I tried to explain all this in a comment on Mark’s blog, but apparently he had no way to answer any of it so he rejected it in moderation instead. That’s as good an indication as anyone should need of who’s on the up-and-up here and who’s being a little disingenuous.
UPDATE: Mark claims that he just hadn’t got around to checking his moderation queue. I’m still not entirely convinced (there are other plausible explanations) but I’m willing to give him the benefit of the doubt on that one – hence the strikethru.
A red-winged blackbird catching a ride on a red-tailed hawk. This has to be a Photoshop job . . . doesn’t it?
From Dark Roasted Blend.
Some day I’ll catch up on pictures (like from Christmas!) but I’m not going to wait for that before I post new ones. Here’s a picture of Cindy and Amy yesterday, admiring a patch of bluets (houstonia caerulea) at Minuteman NHP yesterday. It seemed like an appropriate image for the day.
It’s not the first animal to receive this treatment, but it’s particularly interesting because of the platypus’s unique lineage and characteristics. Here’s the BBC story.
Scientists have deciphered the genetic blueprint of the duck-billed platypus, one of the oddest creatures on Earth.
The animal comes from an early branch of the mammal family, and like mammals it is covered in fur and produces milk. However, it lays eggs like a reptile.
Very interesting announcement.
In April, Berkeley Lab signed a collaboration agreement with Tensilica®, Inc. to explore such new design concepts for energy-efficient high-performance scientific computer systems. The joint effort is focused on novel processor and systems architectures using large numbers of small processor cores, connected together with optimized links, and tuned to the requirements of highly-parallel applications such as climate modeling.
The numbers are interesting even if they’re estimates for the future.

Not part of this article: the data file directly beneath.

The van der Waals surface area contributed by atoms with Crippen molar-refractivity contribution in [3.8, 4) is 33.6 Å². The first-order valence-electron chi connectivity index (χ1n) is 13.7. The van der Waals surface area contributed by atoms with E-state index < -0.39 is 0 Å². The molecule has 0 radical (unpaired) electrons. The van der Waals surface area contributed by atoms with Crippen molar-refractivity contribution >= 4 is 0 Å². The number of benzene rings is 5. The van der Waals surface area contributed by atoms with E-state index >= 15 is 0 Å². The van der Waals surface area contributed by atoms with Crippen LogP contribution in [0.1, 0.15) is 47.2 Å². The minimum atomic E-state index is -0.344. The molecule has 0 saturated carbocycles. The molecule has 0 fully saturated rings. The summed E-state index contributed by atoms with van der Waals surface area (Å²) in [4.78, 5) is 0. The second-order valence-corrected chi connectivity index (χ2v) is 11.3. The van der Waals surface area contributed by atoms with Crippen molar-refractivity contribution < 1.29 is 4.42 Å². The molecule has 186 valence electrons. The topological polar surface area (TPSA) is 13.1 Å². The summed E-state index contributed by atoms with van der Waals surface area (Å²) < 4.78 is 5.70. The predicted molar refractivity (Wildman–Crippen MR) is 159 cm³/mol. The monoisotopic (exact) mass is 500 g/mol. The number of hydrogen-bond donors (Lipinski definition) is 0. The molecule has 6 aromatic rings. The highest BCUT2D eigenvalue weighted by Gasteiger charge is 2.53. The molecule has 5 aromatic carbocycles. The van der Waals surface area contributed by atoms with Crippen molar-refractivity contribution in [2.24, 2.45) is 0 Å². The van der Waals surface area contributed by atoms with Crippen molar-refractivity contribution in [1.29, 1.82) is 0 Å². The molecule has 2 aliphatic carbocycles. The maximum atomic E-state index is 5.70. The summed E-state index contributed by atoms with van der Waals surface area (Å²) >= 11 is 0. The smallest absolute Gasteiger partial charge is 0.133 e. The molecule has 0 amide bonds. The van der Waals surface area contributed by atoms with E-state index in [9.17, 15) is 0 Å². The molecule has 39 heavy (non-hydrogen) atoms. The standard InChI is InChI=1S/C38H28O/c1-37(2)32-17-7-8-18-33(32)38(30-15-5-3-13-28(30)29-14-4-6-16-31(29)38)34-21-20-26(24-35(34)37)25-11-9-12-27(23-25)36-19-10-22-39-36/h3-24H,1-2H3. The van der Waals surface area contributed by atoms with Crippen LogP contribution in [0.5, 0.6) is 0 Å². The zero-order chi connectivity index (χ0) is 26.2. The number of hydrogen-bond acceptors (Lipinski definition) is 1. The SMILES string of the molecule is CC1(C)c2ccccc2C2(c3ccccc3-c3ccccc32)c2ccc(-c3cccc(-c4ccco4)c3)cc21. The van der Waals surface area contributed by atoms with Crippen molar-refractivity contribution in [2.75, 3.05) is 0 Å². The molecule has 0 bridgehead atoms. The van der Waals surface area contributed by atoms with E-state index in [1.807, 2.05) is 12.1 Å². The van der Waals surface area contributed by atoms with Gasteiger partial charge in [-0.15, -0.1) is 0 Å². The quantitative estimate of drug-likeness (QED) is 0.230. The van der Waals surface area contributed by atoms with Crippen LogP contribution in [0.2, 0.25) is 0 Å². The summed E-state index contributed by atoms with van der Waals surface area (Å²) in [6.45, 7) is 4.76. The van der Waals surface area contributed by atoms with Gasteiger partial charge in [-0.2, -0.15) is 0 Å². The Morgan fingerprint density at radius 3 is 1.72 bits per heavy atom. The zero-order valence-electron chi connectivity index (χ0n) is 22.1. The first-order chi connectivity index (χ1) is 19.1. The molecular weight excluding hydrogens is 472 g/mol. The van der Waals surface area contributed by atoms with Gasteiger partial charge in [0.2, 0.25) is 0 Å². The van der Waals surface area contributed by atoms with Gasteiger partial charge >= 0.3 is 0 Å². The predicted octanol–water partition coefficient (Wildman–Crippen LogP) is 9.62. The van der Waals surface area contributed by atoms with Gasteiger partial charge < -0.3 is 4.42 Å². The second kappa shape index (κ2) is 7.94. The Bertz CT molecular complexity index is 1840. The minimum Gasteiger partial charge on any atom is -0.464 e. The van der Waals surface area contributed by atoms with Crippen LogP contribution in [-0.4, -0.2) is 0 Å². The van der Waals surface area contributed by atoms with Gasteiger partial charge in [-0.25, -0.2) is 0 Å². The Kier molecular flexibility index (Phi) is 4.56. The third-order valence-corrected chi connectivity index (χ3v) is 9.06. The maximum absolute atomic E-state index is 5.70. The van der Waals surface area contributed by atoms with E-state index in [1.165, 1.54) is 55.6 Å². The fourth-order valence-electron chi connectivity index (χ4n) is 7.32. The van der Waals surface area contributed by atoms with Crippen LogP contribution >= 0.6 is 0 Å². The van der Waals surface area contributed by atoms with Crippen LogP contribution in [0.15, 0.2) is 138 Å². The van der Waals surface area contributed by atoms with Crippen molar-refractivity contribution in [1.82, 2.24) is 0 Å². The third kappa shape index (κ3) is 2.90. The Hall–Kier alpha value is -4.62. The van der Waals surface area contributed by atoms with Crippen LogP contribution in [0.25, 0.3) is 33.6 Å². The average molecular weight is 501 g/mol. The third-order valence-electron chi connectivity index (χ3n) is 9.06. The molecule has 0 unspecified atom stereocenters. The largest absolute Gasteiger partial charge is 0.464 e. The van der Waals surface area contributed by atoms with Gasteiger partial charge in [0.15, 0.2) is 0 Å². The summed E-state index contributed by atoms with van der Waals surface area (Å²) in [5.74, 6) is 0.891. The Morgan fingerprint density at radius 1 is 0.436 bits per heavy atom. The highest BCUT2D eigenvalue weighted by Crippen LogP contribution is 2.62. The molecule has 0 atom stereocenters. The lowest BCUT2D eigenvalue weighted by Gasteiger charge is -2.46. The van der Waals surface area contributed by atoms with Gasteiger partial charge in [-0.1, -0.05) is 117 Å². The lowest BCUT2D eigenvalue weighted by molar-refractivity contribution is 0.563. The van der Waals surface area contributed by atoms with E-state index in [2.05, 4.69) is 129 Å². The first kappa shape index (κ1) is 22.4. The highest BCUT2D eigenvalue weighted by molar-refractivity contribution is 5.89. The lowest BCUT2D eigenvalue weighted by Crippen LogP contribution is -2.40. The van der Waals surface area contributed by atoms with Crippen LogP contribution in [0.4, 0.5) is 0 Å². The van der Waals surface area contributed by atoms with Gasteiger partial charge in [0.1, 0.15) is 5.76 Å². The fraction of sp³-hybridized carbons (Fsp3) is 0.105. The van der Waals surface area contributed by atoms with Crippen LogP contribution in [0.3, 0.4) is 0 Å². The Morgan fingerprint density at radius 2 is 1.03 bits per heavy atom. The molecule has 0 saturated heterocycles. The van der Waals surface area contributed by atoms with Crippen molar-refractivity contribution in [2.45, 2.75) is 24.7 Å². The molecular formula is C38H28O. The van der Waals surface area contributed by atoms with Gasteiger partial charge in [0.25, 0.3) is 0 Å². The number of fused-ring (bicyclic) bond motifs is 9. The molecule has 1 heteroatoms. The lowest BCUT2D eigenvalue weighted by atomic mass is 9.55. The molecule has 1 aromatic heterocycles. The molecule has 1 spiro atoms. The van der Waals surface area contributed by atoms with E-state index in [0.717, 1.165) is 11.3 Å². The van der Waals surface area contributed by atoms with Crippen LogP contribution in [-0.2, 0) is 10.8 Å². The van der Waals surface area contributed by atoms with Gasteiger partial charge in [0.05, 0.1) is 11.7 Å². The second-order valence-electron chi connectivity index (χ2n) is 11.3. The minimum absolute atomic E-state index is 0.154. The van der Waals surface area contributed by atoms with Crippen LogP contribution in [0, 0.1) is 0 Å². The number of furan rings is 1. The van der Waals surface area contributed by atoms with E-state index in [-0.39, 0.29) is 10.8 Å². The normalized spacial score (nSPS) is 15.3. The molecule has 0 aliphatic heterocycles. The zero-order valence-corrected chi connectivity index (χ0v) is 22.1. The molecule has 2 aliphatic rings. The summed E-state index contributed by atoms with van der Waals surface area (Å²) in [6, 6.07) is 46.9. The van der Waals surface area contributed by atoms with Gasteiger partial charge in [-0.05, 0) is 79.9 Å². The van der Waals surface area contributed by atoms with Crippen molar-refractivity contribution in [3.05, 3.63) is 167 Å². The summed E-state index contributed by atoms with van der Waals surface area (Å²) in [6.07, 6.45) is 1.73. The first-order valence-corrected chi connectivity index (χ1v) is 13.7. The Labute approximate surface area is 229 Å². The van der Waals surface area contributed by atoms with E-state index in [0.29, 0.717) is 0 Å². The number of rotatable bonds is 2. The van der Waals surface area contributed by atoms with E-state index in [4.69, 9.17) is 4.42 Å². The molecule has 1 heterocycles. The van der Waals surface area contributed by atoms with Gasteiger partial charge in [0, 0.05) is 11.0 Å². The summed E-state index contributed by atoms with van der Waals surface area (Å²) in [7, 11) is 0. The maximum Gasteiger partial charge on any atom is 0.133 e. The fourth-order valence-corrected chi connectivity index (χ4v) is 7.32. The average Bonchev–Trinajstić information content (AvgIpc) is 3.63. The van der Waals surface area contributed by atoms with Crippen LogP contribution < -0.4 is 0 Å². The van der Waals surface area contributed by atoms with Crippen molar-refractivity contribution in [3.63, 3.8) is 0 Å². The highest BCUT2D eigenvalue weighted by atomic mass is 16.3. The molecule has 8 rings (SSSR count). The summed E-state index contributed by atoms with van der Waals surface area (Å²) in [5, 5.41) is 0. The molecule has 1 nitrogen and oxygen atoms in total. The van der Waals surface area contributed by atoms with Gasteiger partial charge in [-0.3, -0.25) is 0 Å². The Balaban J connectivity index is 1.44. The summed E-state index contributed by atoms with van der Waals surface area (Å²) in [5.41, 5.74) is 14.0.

They conclude that a supercomputer using about 20 million embedded microprocessors would deliver the results and cost $75 million to construct. This “climate computer” would consume less than 4 megawatts of power and achieve a peak performance of 200 petaflops.
Hmmm. Divide by a thousand to get 20K processors, 4kW, and 200TF. Of those, only the 4kW number seems out of place compared to current Top 500 kinds of systems. This reminds me a bit of the UC Berkeley (not quite the same place) BEE project. It’s more ambitious in scale and range of applications, perhaps a bit less so in terms of being usable with “standard programming languages and tools” instead of the more direct-to-hardware nature of BEE.
You just bought a huge bucket of computes. So, how do you connect the pieces to memory, to storage, to each other? You’ve got a compiler, now how do you write your programs to run reliably and well on it? How do you make it even slightly manageable? When you’re done, can you put gull-wing doors and big blue LEDs on it? ;)
Like many people nowadays, I use multiple computers. Not counting the ones I develop on and for, I use the desktop at work and the large laptop at home practically every day, plus I use the desktop at home and the Eee pretty often. I use IMAP for all of my email and Google Browser Sync to keep my Firefox bookmarks up to date everywhere, and it generally hasn’t been a big deal to move from one machine to another . . . until recently. Just the last week or so, all of a sudden, it seems like lots of sites are asking me to re-enter my password every time I visit them from a different machine than the last time. No, it’s not some password-capturing malware. These are all Linux systems, which makes that unlikely to start with, and I know my way around well enough to be able to tell that’s not it. It’s not because of my recent upgrade to Ubuntu 8.04 either, or if it is it’s in some much-less-than-obvious way. It happens with my home desktop (Xubuntu Feisty) and my Eee (Xandros) as well, though I haven’t specifically tested to see if it’s different going between those two vs. going between the other two. I think it’s just web developers being dweebs. They’ve adopted the “security means prompting the user until they go insane” approach from Vista, apparently. Well, they need to get with the times. Many people are like me in this regard, it’s normal for a single user to have multiple “locations” online, and my credentials or security status on one machine should not change just because I logged in from another during the night. I know that doing this stuff right is not as much fun as playing with the latest AJAXy whiz-bang toy, but it’s much better for your users.
There’s still some spam, but it’s only a trickle and it’s more nonsense than obscene so I’ll just delete it after the fact.